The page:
Jackie “Moms” Mabley. If you’ve never heard of her, you have missed an important part of your life. If you have any inclinations towards stand-up comedy, you’ve probably heard the name hundreds of times, and you’ve mostly likely heard her albums or are old enough to have seen her on TV. Growing up in a racially mixed neighborhood, hearing a Moms Mabley album echoing around the neighborhood was a given almost any day of the week. I think I knew most of the albums by heart before I was 12. I would borrow copies of Moms Mabley At The UN and Moms Mabley At The Playboy Club from friends and record them on my parents tape recorder, howling at what was some of the most genuine, funny, heart-felt comedy I was going to hear for the rest of my life. And of course, once you discovered Moms Mabley, it was only a matter of time before you found yourself mesmerized by Redd Foxx or hearing that new guy Richard Pryor. By that time, colorful “adult” jokes were par for the course for a 13 year old.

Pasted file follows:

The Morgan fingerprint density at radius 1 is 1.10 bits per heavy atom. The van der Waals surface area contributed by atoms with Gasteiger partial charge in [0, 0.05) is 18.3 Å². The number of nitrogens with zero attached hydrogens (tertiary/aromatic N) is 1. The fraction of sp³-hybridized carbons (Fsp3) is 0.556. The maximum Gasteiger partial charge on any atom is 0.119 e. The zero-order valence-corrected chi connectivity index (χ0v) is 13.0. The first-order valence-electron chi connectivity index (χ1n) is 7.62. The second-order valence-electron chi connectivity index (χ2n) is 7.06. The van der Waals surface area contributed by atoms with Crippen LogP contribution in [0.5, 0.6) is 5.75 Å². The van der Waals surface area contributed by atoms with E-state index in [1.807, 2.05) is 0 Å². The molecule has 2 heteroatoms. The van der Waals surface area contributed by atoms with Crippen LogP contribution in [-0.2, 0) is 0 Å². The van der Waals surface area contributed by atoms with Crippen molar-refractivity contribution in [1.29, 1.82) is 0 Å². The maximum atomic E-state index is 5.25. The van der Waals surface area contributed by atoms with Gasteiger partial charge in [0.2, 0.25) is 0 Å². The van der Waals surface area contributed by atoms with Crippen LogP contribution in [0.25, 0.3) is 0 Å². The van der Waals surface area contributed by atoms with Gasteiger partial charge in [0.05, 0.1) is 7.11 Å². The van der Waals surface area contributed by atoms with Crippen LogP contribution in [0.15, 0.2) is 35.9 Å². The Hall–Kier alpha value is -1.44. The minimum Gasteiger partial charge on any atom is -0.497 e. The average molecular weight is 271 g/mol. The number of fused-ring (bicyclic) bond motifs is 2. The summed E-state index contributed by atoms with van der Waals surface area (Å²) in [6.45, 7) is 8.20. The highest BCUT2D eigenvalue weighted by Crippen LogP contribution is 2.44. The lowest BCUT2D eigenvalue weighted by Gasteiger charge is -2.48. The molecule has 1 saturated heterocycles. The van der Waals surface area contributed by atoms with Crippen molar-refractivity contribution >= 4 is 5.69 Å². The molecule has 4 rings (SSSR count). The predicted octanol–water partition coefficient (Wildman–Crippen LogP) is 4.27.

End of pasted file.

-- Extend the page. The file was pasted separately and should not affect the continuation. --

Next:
But Mabley was outrageous and there was no getting around the fact that she was an influential figure for Women comics in the 1960s and 70s.
Listening to this interview with Studs Terkel, recorded at WFMT in Chicago and broadcast on June 13, 1961, I was reminded of what a rich and pivotal career she had. And because she was one of the pioneering Black comics who broke through the color barriers in Network Television, she achieved a huge mainstream following during a time when the Civil Rights struggle was very vivid in many peoples minds. She took those incidents, and the essence and absurdity of racism and discrimination and put human faces on them – making them very real, while oddly very funny at the time time. There really was no one like her at the time.
And of course, since it’s Mothers Day – a few words from Moms seems like just the right thing to do.